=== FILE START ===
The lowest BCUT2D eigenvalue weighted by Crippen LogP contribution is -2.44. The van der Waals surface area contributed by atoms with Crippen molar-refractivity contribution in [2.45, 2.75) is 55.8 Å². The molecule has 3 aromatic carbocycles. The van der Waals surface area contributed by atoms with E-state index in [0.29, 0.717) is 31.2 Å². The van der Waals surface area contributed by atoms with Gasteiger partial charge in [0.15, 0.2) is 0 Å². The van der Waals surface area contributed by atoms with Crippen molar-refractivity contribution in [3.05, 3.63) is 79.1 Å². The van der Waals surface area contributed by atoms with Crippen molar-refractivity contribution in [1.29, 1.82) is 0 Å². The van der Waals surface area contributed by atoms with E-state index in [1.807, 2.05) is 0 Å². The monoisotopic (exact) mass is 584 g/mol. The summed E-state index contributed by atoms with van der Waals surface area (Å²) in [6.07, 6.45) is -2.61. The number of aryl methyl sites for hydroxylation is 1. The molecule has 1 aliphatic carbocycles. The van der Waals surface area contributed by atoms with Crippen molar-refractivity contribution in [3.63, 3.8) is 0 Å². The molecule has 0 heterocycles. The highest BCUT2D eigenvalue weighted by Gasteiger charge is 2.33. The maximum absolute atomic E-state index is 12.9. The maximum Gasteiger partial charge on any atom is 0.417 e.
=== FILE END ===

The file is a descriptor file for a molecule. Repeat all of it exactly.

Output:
The lowest BCUT2D eigenvalue weighted by Crippen LogP contribution is -2.44. The van der Waals surface area contributed by atoms with Crippen molar-refractivity contribution in [2.45, 2.75) is 55.8 Å². The molecule has 3 aromatic carbocycles. The van der Waals surface area contributed by atoms with E-state index in [0.29, 0.717) is 31.2 Å². The van der Waals surface area contributed by atoms with Gasteiger partial charge in [0.15, 0.2) is 0 Å². The van der Waals surface area contributed by atoms with Crippen molar-refractivity contribution in [3.05, 3.63) is 79.1 Å². The van der Waals surface area contributed by atoms with Crippen molar-refractivity contribution in [1.29, 1.82) is 0 Å². The van der Waals surface area contributed by atoms with E-state index in [1.807, 2.05) is 0 Å². The monoisotopic (exact) mass is 584 g/mol. The summed E-state index contributed by atoms with van der Waals surface area (Å²) in [6.07, 6.45) is -2.61. The number of aryl methyl sites for hydroxylation is 1. The molecule has 1 aliphatic carbocycles. The van der Waals surface area contributed by atoms with Crippen molar-refractivity contribution in [3.63, 3.8) is 0 Å². The molecule has 0 heterocycles. The highest BCUT2D eigenvalue weighted by Gasteiger charge is 2.33. The maximum absolute atomic E-state index is 12.9. The maximum Gasteiger partial charge on any atom is 0.417 e.